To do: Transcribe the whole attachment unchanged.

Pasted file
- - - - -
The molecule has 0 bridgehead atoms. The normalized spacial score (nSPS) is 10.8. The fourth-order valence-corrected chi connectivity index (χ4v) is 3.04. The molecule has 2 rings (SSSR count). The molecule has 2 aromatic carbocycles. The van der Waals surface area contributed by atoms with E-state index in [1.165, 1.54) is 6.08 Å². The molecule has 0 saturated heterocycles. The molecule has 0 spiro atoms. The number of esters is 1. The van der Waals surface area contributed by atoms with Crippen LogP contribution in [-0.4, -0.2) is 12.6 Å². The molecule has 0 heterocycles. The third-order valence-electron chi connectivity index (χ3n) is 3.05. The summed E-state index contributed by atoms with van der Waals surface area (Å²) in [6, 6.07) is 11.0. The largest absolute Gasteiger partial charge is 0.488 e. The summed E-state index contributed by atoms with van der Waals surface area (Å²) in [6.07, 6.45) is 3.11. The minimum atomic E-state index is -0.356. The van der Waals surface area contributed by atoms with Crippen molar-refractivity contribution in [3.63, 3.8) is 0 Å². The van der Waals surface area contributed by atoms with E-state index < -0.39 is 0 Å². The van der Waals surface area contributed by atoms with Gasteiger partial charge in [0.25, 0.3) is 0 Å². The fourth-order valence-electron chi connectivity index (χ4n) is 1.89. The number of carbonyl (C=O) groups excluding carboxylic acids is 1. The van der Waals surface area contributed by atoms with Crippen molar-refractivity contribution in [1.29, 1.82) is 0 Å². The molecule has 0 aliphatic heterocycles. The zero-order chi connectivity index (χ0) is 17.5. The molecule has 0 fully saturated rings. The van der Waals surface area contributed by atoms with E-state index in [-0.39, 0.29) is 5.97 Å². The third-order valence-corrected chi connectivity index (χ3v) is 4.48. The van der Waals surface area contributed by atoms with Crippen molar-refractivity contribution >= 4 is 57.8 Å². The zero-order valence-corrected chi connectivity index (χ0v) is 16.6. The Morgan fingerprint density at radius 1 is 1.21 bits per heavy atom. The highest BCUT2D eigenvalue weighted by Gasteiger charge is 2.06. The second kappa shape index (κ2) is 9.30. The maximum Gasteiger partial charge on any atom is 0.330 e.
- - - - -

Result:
The molecule has 0 bridgehead atoms. The normalized spacial score (nSPS) is 10.8. The fourth-order valence-corrected chi connectivity index (χ4v) is 3.04. The molecule has 2 rings (SSSR count). The molecule has 2 aromatic carbocycles. The van der Waals surface area contributed by atoms with E-state index in [1.165, 1.54) is 6.08 Å². The molecule has 0 saturated heterocycles. The molecule has 0 spiro atoms. The number of esters is 1. The van der Waals surface area contributed by atoms with Crippen LogP contribution in [-0.4, -0.2) is 12.6 Å². The molecule has 0 heterocycles. The third-order valence-electron chi connectivity index (χ3n) is 3.05. The summed E-state index contributed by atoms with van der Waals surface area (Å²) in [6, 6.07) is 11.0. The largest absolute Gasteiger partial charge is 0.488 e. The summed E-state index contributed by atoms with van der Waals surface area (Å²) in [6.07, 6.45) is 3.11. The minimum atomic E-state index is -0.356. The van der Waals surface area contributed by atoms with Crippen molar-refractivity contribution in [3.63, 3.8) is 0 Å². The van der Waals surface area contributed by atoms with E-state index < -0.39 is 0 Å². The van der Waals surface area contributed by atoms with Gasteiger partial charge in [0.25, 0.3) is 0 Å². The fourth-order valence-electron chi connectivity index (χ4n) is 1.89. The number of carbonyl (C=O) groups excluding carboxylic acids is 1. The van der Waals surface area contributed by atoms with Crippen molar-refractivity contribution in [1.29, 1.82) is 0 Å². The molecule has 0 aliphatic heterocycles. The zero-order chi connectivity index (χ0) is 17.5. The molecule has 0 fully saturated rings. The van der Waals surface area contributed by atoms with E-state index in [-0.39, 0.29) is 5.97 Å². The third-order valence-corrected chi connectivity index (χ3v) is 4.48. The van der Waals surface area contributed by atoms with Crippen molar-refractivity contribution >= 4 is 57.8 Å². The zero-order valence-corrected chi connectivity index (χ0v) is 16.6. The Morgan fingerprint density at radius 1 is 1.21 bits per heavy atom. The highest BCUT2D eigenvalue weighted by Gasteiger charge is 2.06. The second kappa shape index (κ2) is 9.30. The maximum Gasteiger partial charge on any atom is 0.330 e.